Anatomy of a Public Health Open Source Project: HLN's Immunization Calculation Engine (ICE)

Michael J. SuralikAn immunization information system (IIS) aggregates immunization information for children (and some adults) living or receiving immunization services in a jurisdiction. One of the core components of an IIS is its immunization evaluation and forecasting system: the computerized algorithm that is used to determine if vaccine doses that were administered to the patient are clinically valid (evaluation) and to project what doses are due now and in the future (forecasting). These algorithms are used to support clinical decision support (CDS) at the point of care and also to help public health agencies understand and manage the immunization status of whole populations. When IIS first came on the scene, electronic health records (EHR) were in their infancy. CDS for immunizations was not typically available at the point of care, and that situation persists for many clinicians today even with the advent of more modern EHRs.

Noam H. Arzt, Ph.D.HLN Consulting, LLC has been involved with the development of CDS systems like these for more than two decades. Way back in 1994, in the early days of IIS, we designed, developed and implemented an immunization evaluation and forecasting system (see Figure 1) from scratch as part of an IIS project for the State of New Jersey. In 2000, we began providing application development and support to the New York City Citywide Immunization Registry (CIR), along with their proprietary immunization evaluation and forecasting system, called the Immunization Calculation Engine (ICE), which had been developed by another vendor some years before. Yet again, in 2004, HLN incorporated an immunization and forecasting system used by several projects in the State of California into the integrated child health system that we were supporting for the State of Rhode Island, called KIDSNET.

These systems, like all other immunization evaluation and recommendation systems, are inherently difficult to develop, maintain, and support. The clinical knowledge that underpins the algorithms is developed by the Advisory Committee on Immunization Practices (ACIP), a federal advisory committee supported by the Centers for Disease Control and Prevention (CDC). But the ACIP recommendations are written with healthcare providers in mind, not programmers; it is not easy to convert their recommendations into a complete set of computable rules, and there are many exceptions which have to be taken into account. Invariably, these systems become unsupportable spaghetti code with increasing reliance on the one or maybe two programmers who made a significant investment of their time in learning the background, complex structure, and functionality of the system. And testing these systems has always been challenging due to their complex nature and the interconnectedness of some of the rules.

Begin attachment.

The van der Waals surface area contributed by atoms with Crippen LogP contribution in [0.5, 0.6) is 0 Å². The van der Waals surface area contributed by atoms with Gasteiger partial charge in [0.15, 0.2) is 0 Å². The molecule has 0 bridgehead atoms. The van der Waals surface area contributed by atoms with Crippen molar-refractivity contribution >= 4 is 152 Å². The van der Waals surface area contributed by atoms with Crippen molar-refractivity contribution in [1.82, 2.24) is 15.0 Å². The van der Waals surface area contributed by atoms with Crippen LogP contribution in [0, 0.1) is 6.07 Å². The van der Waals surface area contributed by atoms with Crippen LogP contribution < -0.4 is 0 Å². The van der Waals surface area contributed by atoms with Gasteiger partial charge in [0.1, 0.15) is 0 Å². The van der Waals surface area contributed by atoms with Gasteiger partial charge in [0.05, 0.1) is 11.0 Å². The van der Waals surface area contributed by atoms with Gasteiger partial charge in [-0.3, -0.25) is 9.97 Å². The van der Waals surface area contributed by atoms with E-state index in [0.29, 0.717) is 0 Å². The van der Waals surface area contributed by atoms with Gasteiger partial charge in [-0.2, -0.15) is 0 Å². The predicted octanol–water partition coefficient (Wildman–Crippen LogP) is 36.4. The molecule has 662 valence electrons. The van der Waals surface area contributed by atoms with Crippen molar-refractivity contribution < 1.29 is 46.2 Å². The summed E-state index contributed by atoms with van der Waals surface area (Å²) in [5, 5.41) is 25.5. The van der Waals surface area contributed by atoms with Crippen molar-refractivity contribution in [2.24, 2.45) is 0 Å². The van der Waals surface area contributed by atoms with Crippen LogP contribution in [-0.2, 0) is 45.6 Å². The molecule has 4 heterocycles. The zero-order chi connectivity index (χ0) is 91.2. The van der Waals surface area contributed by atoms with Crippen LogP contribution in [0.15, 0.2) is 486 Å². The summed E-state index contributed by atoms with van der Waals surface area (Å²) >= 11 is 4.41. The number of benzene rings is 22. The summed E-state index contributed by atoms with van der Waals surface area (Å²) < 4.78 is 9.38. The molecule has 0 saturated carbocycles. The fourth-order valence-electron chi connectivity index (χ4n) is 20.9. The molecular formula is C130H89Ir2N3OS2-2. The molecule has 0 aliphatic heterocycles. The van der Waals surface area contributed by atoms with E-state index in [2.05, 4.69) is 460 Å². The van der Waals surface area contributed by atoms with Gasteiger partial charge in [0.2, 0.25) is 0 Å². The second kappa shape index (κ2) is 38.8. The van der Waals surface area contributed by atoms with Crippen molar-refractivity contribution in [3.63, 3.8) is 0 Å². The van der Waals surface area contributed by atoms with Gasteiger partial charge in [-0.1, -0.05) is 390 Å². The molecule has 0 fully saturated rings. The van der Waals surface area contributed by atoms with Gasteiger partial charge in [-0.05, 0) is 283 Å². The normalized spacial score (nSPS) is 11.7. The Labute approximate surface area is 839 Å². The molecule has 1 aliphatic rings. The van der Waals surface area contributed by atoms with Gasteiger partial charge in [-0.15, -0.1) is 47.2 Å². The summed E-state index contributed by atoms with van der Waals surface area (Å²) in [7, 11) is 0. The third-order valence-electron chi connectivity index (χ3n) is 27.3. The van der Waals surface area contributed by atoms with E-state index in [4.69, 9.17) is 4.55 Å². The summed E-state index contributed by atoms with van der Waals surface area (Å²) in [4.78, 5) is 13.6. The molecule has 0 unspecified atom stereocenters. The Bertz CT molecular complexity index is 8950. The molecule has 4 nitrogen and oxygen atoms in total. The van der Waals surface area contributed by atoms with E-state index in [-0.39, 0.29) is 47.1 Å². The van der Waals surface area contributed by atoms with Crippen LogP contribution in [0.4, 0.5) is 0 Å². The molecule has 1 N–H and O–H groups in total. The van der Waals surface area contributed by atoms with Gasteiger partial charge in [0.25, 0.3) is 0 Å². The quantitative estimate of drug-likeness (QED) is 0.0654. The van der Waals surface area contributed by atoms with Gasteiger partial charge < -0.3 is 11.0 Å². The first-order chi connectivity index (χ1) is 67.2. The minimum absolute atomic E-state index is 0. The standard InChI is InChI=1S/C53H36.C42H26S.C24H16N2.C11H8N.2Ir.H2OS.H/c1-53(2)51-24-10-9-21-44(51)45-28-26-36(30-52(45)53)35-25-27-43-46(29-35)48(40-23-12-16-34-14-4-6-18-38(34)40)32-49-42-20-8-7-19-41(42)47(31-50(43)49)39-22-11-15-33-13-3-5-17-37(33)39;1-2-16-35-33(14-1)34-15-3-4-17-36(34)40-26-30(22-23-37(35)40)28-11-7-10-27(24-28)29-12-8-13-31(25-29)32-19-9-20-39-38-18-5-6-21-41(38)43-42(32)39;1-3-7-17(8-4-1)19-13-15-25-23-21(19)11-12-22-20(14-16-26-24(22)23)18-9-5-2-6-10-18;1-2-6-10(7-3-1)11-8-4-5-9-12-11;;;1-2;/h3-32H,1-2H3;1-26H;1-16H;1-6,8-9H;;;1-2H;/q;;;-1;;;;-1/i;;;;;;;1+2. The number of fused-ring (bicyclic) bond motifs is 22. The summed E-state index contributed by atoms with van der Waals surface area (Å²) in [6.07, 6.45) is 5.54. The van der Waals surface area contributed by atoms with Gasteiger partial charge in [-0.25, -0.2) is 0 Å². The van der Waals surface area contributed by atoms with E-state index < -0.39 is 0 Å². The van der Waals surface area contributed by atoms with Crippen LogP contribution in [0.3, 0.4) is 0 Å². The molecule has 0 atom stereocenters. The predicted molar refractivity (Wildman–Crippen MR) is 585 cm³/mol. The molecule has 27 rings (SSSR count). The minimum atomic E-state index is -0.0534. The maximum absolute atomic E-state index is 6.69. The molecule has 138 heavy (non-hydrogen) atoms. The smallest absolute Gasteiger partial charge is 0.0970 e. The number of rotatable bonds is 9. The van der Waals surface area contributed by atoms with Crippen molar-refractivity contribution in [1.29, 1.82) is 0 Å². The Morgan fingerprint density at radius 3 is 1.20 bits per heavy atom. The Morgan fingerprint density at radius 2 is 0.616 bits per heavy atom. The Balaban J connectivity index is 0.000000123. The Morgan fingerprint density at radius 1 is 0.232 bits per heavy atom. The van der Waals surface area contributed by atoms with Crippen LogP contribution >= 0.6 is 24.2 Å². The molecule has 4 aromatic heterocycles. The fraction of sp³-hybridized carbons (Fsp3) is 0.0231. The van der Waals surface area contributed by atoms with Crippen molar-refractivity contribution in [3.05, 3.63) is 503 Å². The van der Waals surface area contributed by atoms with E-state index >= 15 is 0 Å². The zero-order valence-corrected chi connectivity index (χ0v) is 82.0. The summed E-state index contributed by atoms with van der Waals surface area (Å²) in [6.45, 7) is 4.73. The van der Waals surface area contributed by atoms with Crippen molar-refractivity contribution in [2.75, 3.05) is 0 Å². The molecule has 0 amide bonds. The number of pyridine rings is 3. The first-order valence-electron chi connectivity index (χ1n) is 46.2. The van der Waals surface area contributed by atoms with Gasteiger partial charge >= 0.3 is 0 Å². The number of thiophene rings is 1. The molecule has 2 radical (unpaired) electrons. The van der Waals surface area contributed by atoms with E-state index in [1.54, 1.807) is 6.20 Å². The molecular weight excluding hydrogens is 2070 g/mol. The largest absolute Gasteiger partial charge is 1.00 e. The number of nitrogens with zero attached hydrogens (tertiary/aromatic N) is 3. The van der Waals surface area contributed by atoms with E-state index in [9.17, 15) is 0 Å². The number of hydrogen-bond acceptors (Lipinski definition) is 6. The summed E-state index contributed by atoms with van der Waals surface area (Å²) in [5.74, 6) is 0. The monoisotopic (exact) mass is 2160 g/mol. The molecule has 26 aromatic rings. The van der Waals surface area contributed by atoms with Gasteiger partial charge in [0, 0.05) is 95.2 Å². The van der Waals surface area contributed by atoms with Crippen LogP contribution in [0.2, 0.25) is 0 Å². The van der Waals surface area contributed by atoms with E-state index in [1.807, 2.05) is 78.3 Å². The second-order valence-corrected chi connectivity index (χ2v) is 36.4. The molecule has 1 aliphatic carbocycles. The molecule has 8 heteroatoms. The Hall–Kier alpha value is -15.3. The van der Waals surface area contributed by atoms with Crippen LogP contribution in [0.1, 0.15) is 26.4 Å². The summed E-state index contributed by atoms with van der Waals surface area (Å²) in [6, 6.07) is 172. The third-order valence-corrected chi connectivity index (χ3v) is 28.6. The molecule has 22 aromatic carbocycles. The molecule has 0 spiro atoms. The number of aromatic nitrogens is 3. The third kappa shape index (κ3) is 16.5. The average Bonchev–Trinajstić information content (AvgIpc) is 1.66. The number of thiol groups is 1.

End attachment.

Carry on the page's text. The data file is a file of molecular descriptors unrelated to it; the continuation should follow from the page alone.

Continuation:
A New Approach

So, when the opportunity came up in 2012 to develop a new immunization evaluation and forecasting system for New York City (NYC), we knew we had to find a better way to mitigate some of the challenges experienced to-date. Therefore, before we started, we met with our colleagues in NYC (and from the State of Alabama who decided to join the project) and developed a clear set of project goals. This time around, we wanted to create a system that:

  • Supports routinely administered vaccine groups from birth through adulthood
  • Promotes clinical best practices
  • Readily adapts to changing requirements
  • Easily integrates with IIS and other systems
  • Is freely available

This was a tall order, and in fact, NYC's funding for this innovative project was exhausted long before the project was completed. HLN had a decision to make: do we press on ahead to create a new product regardless of all the unfunded work that lay ahead of us, or do we walk away? As a company with its origins in the academic world and open source (many of us had previously been involved in the management of technology at the University of Pennsylvania), we decided that HLN would make the investment in continuing this work to develop a new version of ICE. Since we had started the project with NYC funding, we agreed that the new product would be released to the open source community (under the GNU LGPL v3 license). This was true to our original goal of making the software generally available and of benefit not only to the public health community but to the healthcare community at large.